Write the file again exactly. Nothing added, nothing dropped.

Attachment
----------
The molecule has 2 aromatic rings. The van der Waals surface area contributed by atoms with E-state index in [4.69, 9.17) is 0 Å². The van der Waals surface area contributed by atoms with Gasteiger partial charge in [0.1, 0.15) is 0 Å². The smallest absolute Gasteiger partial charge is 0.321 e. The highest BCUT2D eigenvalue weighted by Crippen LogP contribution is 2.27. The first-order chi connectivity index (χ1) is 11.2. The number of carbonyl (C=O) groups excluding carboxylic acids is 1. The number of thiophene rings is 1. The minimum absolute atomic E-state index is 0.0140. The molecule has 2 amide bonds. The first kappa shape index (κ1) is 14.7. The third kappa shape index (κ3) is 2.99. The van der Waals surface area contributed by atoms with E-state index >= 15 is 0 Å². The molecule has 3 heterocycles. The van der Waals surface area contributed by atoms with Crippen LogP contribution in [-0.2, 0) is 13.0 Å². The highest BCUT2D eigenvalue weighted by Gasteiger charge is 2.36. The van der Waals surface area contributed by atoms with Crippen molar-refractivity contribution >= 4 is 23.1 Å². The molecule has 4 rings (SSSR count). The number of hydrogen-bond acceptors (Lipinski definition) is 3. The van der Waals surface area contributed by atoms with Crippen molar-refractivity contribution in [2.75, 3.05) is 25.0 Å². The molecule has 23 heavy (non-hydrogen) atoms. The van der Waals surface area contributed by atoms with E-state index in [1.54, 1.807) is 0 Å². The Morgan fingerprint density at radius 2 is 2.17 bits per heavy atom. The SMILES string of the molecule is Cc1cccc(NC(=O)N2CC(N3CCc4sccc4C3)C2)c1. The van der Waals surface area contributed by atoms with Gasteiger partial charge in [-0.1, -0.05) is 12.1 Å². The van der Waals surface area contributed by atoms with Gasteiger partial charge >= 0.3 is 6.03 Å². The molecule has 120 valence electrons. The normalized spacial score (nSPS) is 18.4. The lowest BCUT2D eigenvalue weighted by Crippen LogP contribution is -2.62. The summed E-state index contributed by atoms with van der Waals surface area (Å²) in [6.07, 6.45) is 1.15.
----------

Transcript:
The molecule has 2 aromatic rings. The van der Waals surface area contributed by atoms with E-state index in [4.69, 9.17) is 0 Å². The van der Waals surface area contributed by atoms with Gasteiger partial charge in [0.1, 0.15) is 0 Å². The smallest absolute Gasteiger partial charge is 0.321 e. The highest BCUT2D eigenvalue weighted by Crippen LogP contribution is 2.27. The first-order chi connectivity index (χ1) is 11.2. The number of carbonyl (C=O) groups excluding carboxylic acids is 1. The number of thiophene rings is 1. The minimum absolute atomic E-state index is 0.0140. The molecule has 2 amide bonds. The first kappa shape index (κ1) is 14.7. The third kappa shape index (κ3) is 2.99. The van der Waals surface area contributed by atoms with E-state index >= 15 is 0 Å². The molecule has 3 heterocycles. The van der Waals surface area contributed by atoms with Crippen LogP contribution in [-0.2, 0) is 13.0 Å². The highest BCUT2D eigenvalue weighted by Gasteiger charge is 2.36. The van der Waals surface area contributed by atoms with Crippen molar-refractivity contribution >= 4 is 23.1 Å². The molecule has 4 rings (SSSR count). The number of hydrogen-bond acceptors (Lipinski definition) is 3. The van der Waals surface area contributed by atoms with Crippen molar-refractivity contribution in [2.75, 3.05) is 25.0 Å². The molecule has 23 heavy (non-hydrogen) atoms. The van der Waals surface area contributed by atoms with E-state index in [1.54, 1.807) is 0 Å². The Morgan fingerprint density at radius 2 is 2.17 bits per heavy atom. The SMILES string of the molecule is Cc1cccc(NC(=O)N2CC(N3CCc4sccc4C3)C2)c1. The van der Waals surface area contributed by atoms with Gasteiger partial charge in [-0.1, -0.05) is 12.1 Å². The van der Waals surface area contributed by atoms with Gasteiger partial charge >= 0.3 is 6.03 Å². The molecule has 120 valence electrons. The normalized spacial score (nSPS) is 18.4. The lowest BCUT2D eigenvalue weighted by Crippen LogP contribution is -2.62. The summed E-state index contributed by atoms with van der Waals surface area (Å²) in [6.07, 6.45) is 1.15.